By the end of the transition period, the Government aims to introduce border import controls on EU goods.
Cabinet Minister, Michael Gove, has mentioned during the Border Delivery Group meeting that all the UK imports/ exports will be treated equally: all shipping in the UK and in the EU will be subject to border controls, customs declarations must be submitted.
Michael Gove declared: "The UK will be outside the single market and outside the customs union, so we will have to be ready for the customs procedures and regulatory checks that will inevitably follow. As a result of that, we will be in a stronger position, not just to make sure that our economy succeeds outside the European Union but that we are in a position to take advantage of new trading relationships with the rest of the world."
UK Policy Director at the Freight Transport Association, Elizabeth de Jong, as a result of Michael Gove's speech, has declared: "Today's announcements about the UK's future relationship with Europe provide more much-needed clarity for logistics operators, and his assertion that there will be no extension to the transition period gives businesses a finite deadline with which to work. Mr Gove put to rest Sajiv Javid's assertion that the industry had plenty of time to prepare. It is encouraging for an industry that he said he does not underestimate what needs to be done and that he has his civil servants focussed on capturing and providing the industry with the details we need, we hope within the timeframes we need to prepare. As representatives of the logistics industry, we are naturally disappointed that the promise of frictionless trade has been replaced with a promise that trade will be as seamless as possible but not until 2025, with a more realistic but costly "make do and mend" approach to be employed until then. The industry will need the support of government during this period to Keep Britain Trading effectively."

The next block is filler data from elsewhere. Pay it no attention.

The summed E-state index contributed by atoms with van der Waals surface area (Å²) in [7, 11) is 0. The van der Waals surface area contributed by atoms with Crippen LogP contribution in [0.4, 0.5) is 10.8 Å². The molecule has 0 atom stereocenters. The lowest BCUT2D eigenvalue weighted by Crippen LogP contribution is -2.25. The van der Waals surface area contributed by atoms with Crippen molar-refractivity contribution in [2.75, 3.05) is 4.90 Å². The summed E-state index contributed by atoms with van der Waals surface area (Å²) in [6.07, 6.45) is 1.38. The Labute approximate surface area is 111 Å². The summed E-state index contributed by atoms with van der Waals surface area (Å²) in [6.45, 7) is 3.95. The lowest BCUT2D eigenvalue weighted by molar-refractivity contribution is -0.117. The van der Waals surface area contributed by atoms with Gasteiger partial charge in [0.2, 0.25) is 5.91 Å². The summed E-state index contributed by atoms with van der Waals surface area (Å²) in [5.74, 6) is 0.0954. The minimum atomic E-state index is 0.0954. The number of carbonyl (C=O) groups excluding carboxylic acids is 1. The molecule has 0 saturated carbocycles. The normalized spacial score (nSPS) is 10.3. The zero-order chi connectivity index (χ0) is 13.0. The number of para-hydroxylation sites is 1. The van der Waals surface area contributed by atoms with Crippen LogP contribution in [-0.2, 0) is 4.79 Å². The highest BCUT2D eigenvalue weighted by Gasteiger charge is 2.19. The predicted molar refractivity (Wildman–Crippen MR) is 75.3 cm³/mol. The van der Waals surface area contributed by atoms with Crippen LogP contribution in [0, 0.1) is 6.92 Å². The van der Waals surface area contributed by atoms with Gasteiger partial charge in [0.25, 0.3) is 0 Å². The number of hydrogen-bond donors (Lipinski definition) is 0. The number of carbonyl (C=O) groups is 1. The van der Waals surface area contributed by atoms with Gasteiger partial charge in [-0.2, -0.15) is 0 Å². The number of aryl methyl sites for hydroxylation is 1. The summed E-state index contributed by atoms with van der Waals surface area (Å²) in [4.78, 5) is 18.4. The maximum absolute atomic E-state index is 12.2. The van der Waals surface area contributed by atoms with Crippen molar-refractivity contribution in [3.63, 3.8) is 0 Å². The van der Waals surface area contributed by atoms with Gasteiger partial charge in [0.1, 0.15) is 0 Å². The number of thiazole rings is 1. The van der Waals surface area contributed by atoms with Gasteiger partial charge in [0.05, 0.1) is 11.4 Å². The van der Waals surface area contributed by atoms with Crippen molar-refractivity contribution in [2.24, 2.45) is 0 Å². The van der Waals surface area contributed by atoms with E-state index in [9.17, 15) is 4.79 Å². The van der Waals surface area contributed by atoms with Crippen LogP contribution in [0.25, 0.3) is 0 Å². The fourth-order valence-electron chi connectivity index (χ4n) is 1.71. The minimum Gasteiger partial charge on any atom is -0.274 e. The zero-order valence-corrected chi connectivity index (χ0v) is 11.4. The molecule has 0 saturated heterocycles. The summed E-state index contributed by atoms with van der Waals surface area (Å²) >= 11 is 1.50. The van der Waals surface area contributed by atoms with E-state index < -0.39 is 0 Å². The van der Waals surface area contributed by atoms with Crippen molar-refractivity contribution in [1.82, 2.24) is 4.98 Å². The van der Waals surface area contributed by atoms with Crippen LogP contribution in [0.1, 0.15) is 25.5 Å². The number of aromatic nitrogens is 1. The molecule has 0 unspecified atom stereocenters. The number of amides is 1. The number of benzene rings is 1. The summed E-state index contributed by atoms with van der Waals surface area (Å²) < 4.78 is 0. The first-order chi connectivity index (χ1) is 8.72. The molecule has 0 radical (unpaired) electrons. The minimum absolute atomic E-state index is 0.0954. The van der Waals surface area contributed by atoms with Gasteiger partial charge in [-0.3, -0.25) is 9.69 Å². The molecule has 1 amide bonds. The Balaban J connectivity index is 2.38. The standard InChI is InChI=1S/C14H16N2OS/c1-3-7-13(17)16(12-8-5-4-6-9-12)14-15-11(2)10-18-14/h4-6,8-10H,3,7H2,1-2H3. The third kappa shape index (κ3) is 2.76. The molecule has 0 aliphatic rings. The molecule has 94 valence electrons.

In the meantime, HMRC has expanded the deadline for companies to apply for customs support by 31st January 2021. The project, first announced in September 2019, had been due to close on 31 January 2020. So far, applications have been made for around Â£18.5 million out of a possible Â£26 million - meaning there is at least Â£7.5 million left to claim from HMRC.
The Director-General of BIFA, the trade association for UK freight forwarding and logistics companies, Robert Keen has declared: "During many meetings with both HM Treasury and HMRC over the last three years, BIFA has highlighted the concerns of our members regarding the capability of the Customs brokerage sector to increase capacity, at a time when that sector already faces a shortage of staff of suitable quality. We emphasised that it could take up to a year to train staff to be fully conversant to prepare a range of basic Customs declarations, even if there was a sufficient number of trainers to train those staff, as well as relevant courses for them to attend. So, the news of a further extension to the deadline for this funding is very welcome, and we are encouraging our members who believe they might benefit to apply; if they have not done so already."
BIFA states that grants are being made available for all customs intermediaries and traders completing customs declarations with the aim of supporting training and the upgrade of IT systems.
Keen said: "This scheme is intended to help support the extra demand for customs brokerage services associated with the UK's departure from the EU, as well as issues associated with the replacement of the current system used to process customs entries."
BIFA says the grants could be used to support a business that is extending and taking on new staff or to help train an existing employee to start completing customs declarations for the company. Training can be delivered by an external provider or an in-house trainer.
Source: Freight Industry Times
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